How Monasteries Shaped My Work Life

Guilt, Beer, and the Academy

I just took a three week vacation. Before you judge my commitment to my professional future, let me clarify a few things:

  1. The trip started out as a conference (albeit in the south of France).
  2. I met with collaborators for a future robot ballet.
  3. It was the first real vacation I took in four years.

Why do I feel the need to defend myself? Maybe it is the rampant workaholism in the United States. Maybe it is my entirely unimpressive tan. BUT NO. TODAY I AM GOING TO BLAME THE MONKS.

This article reviews the origins of Western academic culture (monasteries!) and some key cultural elements that influence modern scholarship and academic culture: individual labor, singular focus, and beer.

Where Does Western Academic Culture Come From?

In the Middle Ages, the few people that were not training in fighting or the skills of peasantry could study at monasteries or cathedral schools. Those wanting higher degrees could earn Master of Arts or become doctors (sound familiar?), where possible specialties included theology, medicine or philosophy [1]. For young monks, one can imagine that studying esoteric subjects in theology or inscribing sheepskin pages for the Book of Kells [2] was a form of worshipping God.

In a dark time for knowledge in general, such monks sustained and promoted forms “intellectual and artistic enterprise” [3]. The impact of monasteries on medieval culture was drastic, “Monasteries encouraged literacy, promoted learning, and preserved the classics of ancient literature, including the works of Cicero, Virgil, Ovid, and Aristotle… to create the best environment for devotion, monasticism developed a close and fruitful partnership with the visual arts” [4].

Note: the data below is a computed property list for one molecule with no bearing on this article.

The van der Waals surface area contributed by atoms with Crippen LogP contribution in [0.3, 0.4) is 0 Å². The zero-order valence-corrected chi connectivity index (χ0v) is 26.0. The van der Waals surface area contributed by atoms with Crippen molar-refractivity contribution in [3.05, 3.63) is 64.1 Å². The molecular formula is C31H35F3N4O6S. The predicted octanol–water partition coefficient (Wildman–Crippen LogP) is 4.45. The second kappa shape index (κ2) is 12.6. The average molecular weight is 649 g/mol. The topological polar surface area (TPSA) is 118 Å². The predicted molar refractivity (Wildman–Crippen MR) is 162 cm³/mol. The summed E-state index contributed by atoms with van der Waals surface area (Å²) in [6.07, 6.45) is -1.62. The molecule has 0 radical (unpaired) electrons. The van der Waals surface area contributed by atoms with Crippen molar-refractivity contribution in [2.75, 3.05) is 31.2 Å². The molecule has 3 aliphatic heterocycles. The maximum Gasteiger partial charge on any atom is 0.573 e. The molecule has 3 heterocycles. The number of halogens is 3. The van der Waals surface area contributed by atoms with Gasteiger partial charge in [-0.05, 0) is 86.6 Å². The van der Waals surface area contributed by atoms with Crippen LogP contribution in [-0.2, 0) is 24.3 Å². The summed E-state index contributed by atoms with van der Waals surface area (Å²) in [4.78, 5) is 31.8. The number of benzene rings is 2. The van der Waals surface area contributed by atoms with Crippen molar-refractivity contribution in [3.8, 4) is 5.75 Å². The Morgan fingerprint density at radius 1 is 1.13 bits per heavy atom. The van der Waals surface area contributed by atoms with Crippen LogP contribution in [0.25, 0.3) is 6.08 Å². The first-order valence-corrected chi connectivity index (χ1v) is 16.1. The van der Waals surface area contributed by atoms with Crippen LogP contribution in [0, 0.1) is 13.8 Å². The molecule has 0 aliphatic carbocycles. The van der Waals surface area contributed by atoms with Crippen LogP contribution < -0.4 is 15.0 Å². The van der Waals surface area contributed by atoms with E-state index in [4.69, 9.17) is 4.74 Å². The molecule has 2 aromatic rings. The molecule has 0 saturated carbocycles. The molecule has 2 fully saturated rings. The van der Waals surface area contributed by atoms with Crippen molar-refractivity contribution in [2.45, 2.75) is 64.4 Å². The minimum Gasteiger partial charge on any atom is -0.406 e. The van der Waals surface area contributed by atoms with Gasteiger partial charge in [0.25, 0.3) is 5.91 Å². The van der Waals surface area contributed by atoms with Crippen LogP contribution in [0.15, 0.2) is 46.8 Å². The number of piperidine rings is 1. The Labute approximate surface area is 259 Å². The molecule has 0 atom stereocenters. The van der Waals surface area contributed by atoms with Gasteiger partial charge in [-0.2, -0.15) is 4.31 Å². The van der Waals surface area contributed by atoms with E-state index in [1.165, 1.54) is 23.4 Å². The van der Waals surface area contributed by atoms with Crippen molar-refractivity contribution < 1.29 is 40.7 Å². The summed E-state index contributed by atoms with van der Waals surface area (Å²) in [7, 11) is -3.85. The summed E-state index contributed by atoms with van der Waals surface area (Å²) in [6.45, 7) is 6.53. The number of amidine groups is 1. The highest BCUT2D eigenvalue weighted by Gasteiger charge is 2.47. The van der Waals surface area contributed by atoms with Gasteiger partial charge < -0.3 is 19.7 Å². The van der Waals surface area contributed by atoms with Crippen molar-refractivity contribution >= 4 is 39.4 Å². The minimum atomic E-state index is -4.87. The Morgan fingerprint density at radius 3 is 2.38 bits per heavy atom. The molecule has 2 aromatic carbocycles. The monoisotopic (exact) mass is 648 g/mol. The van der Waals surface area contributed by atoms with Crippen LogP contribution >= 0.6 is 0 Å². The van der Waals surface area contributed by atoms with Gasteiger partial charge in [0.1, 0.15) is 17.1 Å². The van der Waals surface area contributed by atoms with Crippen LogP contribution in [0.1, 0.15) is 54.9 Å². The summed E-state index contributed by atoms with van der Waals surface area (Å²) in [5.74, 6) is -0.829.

This worship of knowledge was something individual, something holy, and decidedly male. Any man, whatever their resources or status could become a Medieval monk, and each monastery was a self-supporting community, meaning monks did not need to leave (hello, universities!). Vestiges of this can be seen in aspects of academic culture today, for example, the exalted commitment to our research topics, de-emphasis of outside obligations, and abiding incorporation of alcohol into our cultural rituals.

Why Would You Need A Vacation From God?

According to the Met’s History of Monasticism [4], “withdrawal from society is essential to [the concept of] monasticism, a term that derives from the Greek word monachos, which means a solitary person.” This ability to work in isolation has resonances with academic research today. When I started my PhD, someone told me that completing my thesis would be 20% about my topic and 80% about grappling with myself: as if facing my own demons would be the greatest battle.